For over 100 years Pine Mountain has been focused on enriching lives and connecting people through Appalachian place-based education for all ages.
An in-depth digital look at the ARCHIVE at Pine Mountain Settlement School. The collections include photographs, documents, biographies, objects, video and other materials that describe the institution from its beginnings in 1913 to the present day. Many documents are available in FULL TEXT.
Work is ongoing.
ABOUT THE ARCHIVE
The Vision of the Pine Mountain Settlement School Archives is to provide a voice that will encourage transformations in our relationship to the cultures of the Appalachian region through access to a unique and extensive body of material about a rural settlement school within the region. The rural settlement school movement and its impact on the people of Eastern Kentucky and the Southern Appalachians is a story that has sometimes been misrepresented, romanticized, or only partially understood. We envision an accessible, deep, vibrant and vital resource that will encourage exploration and collaborative dialogue about the hidden and sometimes contested history of rural settlement schools. We envision a broader dissemination of research materials across all public, private, and federal sectors interested in Southern Appalachian cultures and life. more …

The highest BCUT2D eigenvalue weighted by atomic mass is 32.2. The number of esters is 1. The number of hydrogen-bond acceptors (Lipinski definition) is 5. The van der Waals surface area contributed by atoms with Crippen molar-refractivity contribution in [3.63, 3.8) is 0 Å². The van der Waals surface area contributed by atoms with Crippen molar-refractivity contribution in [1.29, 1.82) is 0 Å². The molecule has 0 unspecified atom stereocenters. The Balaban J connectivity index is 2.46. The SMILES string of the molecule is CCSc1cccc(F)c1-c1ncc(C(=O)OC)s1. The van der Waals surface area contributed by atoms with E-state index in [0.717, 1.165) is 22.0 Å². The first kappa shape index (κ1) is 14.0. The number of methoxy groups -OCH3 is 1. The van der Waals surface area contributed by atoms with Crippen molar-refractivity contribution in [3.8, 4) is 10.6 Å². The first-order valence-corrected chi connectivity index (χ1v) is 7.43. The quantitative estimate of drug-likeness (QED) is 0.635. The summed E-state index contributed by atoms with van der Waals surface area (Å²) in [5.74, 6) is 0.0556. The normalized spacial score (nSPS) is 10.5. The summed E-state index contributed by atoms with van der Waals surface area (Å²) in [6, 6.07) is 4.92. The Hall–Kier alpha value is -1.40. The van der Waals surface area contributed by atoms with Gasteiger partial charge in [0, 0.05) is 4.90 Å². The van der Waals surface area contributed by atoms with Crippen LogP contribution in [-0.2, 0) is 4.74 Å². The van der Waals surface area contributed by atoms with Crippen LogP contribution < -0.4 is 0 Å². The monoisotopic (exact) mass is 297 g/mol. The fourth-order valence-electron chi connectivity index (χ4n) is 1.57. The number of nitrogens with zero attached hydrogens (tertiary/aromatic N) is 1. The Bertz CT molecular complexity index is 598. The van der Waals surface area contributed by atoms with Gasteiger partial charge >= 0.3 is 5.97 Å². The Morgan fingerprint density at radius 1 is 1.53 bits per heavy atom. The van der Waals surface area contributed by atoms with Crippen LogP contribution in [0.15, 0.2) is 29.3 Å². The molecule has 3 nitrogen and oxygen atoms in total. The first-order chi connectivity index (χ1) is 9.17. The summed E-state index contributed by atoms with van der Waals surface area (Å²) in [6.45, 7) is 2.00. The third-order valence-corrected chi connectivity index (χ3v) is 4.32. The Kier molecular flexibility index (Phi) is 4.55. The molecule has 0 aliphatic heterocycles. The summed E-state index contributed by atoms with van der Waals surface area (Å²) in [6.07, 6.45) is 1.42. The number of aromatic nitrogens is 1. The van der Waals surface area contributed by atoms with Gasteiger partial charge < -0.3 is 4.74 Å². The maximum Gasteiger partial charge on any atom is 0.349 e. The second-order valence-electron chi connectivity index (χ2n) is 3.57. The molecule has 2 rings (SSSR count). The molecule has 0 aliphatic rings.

OUR ARCHIVAL MISSION
The Pine Mountain Settlement School archival mission supports the institutional mission and strategic planning goals. Our institutional mission continues a long 105-year history of multiple educational and social enrichment programs centered on the local community and beyond. Once a boarding school with a progressive educational curriculum, Pine Mountain School’s recent educational programming has moved away from residential education to multi-faceted offerings of short-term environmental, cultural, medical, social, agricultural, and art and craft programs and workshops. But, the archive has not moved away from, nor will it move away from, a commitment to Pine Mountain as place and people. more …
To visit the main page for the School click the link below. To access the Archive go to INDEX TO ARCHIVAL COLLECTIONS (also at the top of the page).
WHAT’S NEW! 2018
PACK HORSE LIBRARIANS
Want to learn more about some of the early Pack Horse Librarians at Pine Mountain Settlement that were recently featured in the new Kitchen Sister’s Podcast series THE KEEPERS Podcast #2 “The Pack Horse Librarians of Eastern Kentucky”?
MOUNTAIN CRAFTSMAN JESS PATTERSON
One of our latest additions to the PMSS Collections website is the biography of Jess Patterson, a Pine Mountain Settlement School student and worker, who became a notable dulcimer-maker and who was featured in Craig Evan Royce’s book, Country Miles Are Longer Than City Miles (1976).